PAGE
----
Re-introducing the TYGAN material to Exmoor Trim, find out how and why we wanted to reproduce this fabric for our products.

Some may ask what Tygan Woven material is? Well it was used in Land Rover production from 1954 to 1958 and mostly used on export vehicles, Station wagons 86” & 107” (inc 88” & 109” series one).

The original Tygan was a fine woven Nylon a bit like a deckchair material which had its own inherent problems in the trim shop and for customers. It was a very difficult material to work with - the cloth backing that had to be applied to keep the panels stable during the sewing process, it was not a liked material by the machines at the time when all the trim was made in house at the Lode Lane factory.

Lew Gostling recalls: “We had terrible trouble cutting and sewing this material, with it being a nylon it was a very slippery fabric to work with, that said it did have a very particular look at the time. The other problem we encountered over time was that many professional gentlemen would complain about how the nylon would polish an area on their suit trousers and jacket backs as they climbed in and out of the vehicle. The woven nylon had a good buffing effect, so this issue was phased out towards the end of the series one production.”

Julian & Lew Gostling set about reproducing the Tygan material in a modern way without the pitfalls of the original material and still retaining that classic 50’s style look and feel. It was decided that by using modern high-grade vinyl with the finished print and then applying with a specifically reproduced roller to leave the correct imprint on the material surface was the way to attack this challenge.

Material Choice: Why not a Woven fabric? High Grade Vinyl with a strong knitted backing was the end decision rather than a woven face which offered flexibility in what could be achieved and a very nice end material to work with and obvious quality.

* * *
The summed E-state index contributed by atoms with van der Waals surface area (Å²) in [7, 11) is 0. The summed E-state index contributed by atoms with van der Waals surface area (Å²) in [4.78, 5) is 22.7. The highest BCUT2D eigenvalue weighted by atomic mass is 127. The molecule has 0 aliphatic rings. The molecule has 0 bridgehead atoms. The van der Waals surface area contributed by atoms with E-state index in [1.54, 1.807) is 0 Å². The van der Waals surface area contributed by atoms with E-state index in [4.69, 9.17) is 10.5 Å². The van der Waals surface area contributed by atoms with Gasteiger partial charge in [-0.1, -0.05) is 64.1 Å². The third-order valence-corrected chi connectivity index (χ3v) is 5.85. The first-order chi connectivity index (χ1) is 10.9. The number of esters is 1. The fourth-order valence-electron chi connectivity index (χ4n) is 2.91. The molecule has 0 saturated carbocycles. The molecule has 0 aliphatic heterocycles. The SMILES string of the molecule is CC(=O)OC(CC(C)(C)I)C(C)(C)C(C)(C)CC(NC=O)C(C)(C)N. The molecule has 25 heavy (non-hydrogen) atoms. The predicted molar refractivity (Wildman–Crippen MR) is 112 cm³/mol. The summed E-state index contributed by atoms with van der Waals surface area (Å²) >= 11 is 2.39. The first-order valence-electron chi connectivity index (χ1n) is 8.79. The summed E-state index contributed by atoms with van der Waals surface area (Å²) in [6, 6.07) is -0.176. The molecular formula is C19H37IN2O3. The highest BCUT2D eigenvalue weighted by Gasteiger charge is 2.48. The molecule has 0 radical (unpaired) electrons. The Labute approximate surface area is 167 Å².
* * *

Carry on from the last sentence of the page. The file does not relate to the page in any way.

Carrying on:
Colour matching: How was this done? Lew & Julian felt the only way to get this correct was to be at the factory at the time of production and make sure the colour matching was perfect to the original and who better to put under the spot light but Lew Gostling as he did the original material back in the 50’s. 

Getting the colour chart as close as we can to the original (top sample)

By adding extra colour through the process at different stages we could adjust the colour on the material run and sample each metre until we had it perfect, it comes out looking slightly lighter/duller than the original which is fine then by the time we had applied the lacquer finish this would enhance the colour again. It was a long day but what a great result.

Colour application being added 

Applying the texture: How was this achieved? This was the crucial part of the finish as so far the material face is still smooth, the decision was made to invest in a new roller to apply the textured finish that was desired to give the look and feel of a woven surface, so when you run your hand over it you can feel every texture. This was a long process in having a new roller made though it means we can now produce this material for many years to come.

The finished textured roller ready to go...

End result: Are you pleased?  Yes, we are very pleased we have matched the seats very well and kept all of its historical features with a hard wearing and practical Vinyl. It’s great to sew, won’t polish your clothes! and looks great. It’s always a risk to do a product run for these old materials but we need to keep on producing new options and making sure that customers have a great choice for their series one Seats and interior trim.

Lew Gostling casting his eye over the material for approval - a happy result! 

Tygan for me is stunning and has that very retro look, we already have a couple of vehicle interiors to produce for the 107” – Julian Gostling Chairman of Exmoor Trim.

Series I 86" Style Back Full Seat Set Tygan Vinyl SHOP HERE